If there is one thing that anyone can count on big data to do, it is to disrupt everything. Big data can reveal probabilities and possibilities in eerie exactness. From these revelations, savvy CEOs can turn a company fluid, that is move it from its historical identity and boundaries into a shape-shifting, money making machine. And that appears to be precisely what GE CEO Jeff Immelt is up to.
Hackathons are all the rage now, bringing together coders, designers and other data-savvy folks to find answers hidden in data, usually in one pizza-fueled weekend. When hackathons don't work, app competitions ensue. Sorry, guys and girls, but you can't hack your way to big data success.
Rosslyn Analytics feels that private companies should step up to aid Detroit with its recovery effort. To that end, Rosslyn is offering its spend analytics to the mayor for free for two years.
Telcos find themselves at a crossroads, wondering whether to take the M2M highway or the scenic route to the Internet of Things station. Their destination is the future and it's a one way trip.
Big data analytics, for all their spectacular achievements, are still in their infancy and nowhere near sophisticated enough to replace human analysts on an appreciable scale. That's a fact that Lockheed Martin, a major defense contractor, keeps dead center in its sights despite their naming their marquee product "LM Wisdom."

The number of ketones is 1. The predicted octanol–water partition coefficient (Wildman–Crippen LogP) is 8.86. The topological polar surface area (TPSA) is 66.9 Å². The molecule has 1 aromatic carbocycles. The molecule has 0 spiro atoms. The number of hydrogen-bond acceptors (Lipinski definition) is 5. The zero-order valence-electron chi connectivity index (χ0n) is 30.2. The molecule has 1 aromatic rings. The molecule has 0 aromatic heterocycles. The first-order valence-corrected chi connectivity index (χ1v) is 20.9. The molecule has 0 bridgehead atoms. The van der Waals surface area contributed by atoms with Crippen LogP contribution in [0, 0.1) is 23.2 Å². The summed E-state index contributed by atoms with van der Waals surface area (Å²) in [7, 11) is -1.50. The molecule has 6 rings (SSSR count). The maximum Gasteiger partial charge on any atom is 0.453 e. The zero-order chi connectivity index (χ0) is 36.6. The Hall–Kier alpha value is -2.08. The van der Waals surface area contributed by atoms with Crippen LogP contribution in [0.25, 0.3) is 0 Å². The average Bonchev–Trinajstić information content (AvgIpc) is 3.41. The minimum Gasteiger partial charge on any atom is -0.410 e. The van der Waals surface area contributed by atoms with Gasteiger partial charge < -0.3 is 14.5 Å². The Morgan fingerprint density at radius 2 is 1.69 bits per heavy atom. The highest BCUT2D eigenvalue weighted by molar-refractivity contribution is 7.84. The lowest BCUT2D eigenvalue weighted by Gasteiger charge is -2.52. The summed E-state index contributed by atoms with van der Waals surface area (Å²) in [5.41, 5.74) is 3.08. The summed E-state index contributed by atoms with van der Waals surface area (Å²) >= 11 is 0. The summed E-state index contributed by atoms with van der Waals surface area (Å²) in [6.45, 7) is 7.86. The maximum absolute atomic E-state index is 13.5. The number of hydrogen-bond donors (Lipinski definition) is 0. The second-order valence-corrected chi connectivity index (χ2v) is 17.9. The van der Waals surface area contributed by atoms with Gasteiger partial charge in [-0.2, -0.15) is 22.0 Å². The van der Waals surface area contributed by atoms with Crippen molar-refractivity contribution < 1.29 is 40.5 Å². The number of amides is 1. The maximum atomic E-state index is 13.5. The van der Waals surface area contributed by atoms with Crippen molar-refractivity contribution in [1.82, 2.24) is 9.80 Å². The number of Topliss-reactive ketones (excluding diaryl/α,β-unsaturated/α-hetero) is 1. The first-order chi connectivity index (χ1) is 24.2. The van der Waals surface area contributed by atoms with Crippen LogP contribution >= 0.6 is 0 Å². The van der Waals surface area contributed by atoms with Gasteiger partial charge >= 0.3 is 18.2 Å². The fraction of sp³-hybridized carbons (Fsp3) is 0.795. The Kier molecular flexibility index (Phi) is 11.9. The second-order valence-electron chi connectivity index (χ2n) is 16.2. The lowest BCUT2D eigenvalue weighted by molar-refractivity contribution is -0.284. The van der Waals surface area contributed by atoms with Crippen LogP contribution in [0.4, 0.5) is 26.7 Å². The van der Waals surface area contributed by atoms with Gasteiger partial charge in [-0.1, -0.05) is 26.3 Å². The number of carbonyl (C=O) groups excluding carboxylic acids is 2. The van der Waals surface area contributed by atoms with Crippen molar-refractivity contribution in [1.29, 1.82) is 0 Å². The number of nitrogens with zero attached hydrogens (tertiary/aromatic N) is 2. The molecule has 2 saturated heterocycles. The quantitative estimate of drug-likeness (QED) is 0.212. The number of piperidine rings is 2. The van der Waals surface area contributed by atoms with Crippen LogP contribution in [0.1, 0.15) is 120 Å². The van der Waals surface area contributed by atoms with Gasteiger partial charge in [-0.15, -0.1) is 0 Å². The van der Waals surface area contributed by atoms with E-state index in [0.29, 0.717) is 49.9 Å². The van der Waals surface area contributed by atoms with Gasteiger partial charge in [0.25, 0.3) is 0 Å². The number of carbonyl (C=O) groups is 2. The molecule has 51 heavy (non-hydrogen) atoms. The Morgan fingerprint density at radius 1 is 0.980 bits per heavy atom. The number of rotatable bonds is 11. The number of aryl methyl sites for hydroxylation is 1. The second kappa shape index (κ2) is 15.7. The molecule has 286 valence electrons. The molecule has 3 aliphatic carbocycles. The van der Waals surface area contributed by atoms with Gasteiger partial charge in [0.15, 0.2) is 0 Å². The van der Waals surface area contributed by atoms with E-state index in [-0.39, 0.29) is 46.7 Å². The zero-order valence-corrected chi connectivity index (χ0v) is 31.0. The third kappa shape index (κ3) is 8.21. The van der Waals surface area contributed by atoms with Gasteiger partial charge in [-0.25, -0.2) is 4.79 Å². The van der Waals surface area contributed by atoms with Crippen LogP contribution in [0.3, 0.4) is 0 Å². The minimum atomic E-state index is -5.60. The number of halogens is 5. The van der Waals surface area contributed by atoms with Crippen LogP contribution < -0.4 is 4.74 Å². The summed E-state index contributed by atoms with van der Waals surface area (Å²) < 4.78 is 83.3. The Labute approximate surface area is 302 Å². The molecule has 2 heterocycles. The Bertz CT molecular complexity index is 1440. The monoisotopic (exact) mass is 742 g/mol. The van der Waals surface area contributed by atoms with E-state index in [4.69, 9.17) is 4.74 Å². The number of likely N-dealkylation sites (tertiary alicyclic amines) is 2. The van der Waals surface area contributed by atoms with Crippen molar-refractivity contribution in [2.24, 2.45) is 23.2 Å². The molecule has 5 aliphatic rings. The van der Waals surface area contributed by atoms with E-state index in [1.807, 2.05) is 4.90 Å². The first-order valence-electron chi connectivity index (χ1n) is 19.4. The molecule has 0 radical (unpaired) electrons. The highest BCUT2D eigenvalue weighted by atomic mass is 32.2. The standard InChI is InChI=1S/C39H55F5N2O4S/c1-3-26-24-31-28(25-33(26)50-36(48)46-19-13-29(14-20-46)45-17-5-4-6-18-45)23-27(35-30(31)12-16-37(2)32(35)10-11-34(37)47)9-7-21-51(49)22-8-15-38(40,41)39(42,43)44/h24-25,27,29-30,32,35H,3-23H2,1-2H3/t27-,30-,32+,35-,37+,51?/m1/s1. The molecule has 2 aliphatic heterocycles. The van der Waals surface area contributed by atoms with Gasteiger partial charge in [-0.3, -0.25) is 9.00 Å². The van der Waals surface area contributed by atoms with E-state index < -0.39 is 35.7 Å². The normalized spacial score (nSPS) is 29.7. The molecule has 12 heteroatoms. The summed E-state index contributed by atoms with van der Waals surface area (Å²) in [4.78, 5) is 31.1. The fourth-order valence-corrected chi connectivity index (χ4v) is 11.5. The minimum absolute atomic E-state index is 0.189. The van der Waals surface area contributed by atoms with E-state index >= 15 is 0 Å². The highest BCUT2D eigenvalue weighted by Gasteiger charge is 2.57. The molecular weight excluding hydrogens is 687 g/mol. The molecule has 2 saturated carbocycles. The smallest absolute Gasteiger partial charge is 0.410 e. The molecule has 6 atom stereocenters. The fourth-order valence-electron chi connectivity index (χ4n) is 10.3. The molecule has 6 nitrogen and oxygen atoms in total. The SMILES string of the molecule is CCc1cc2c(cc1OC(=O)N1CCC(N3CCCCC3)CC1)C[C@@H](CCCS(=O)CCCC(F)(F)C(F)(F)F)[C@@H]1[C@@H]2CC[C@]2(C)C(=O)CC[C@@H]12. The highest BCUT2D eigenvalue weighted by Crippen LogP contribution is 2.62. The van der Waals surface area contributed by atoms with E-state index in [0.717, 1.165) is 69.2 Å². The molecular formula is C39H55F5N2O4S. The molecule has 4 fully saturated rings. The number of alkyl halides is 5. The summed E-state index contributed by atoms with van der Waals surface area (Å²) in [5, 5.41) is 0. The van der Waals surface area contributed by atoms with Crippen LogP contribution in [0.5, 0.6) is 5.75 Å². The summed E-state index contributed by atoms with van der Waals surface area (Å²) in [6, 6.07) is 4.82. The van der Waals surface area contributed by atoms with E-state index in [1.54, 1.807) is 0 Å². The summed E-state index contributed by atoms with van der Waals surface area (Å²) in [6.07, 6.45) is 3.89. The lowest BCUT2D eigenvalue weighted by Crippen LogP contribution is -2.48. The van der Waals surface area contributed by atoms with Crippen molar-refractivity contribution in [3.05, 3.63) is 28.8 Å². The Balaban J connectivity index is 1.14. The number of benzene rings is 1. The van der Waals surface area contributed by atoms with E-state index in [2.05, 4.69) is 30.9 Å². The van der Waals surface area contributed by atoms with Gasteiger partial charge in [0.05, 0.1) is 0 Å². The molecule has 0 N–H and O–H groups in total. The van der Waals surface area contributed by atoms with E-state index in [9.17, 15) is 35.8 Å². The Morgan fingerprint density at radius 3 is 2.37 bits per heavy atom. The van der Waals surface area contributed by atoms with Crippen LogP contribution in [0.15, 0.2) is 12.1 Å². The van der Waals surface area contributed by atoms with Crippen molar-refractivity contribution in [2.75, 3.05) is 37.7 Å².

More than a few scientists in every discipline are running for corporate jobs in data science where they can experiment on millions of people almost at a whim.
It behooves you to keep an eye on energy use and energy availability in areas where you may be affected.
A new report by research firm TechnologyAdvice finds that the top three industries currently researching business intelligence, or BI, options--technology, advertising/media, and automotive--make up just 26 percent of the market. A majority of potential buyers reported that they have an expected user base of anywhere from 50 to less than 10 for their BI software and a budget of less than $20,000.
eBay and Redbox shared their uses and plans for predictive analytics at the Predictive Analytics World Conference in Chicago recently.
There are plenty of examples of how big data tools deliver rotten results--not due to a fault in the tool, but rather a shortcoming in the strategy, algorithm and/or data sets behind its use.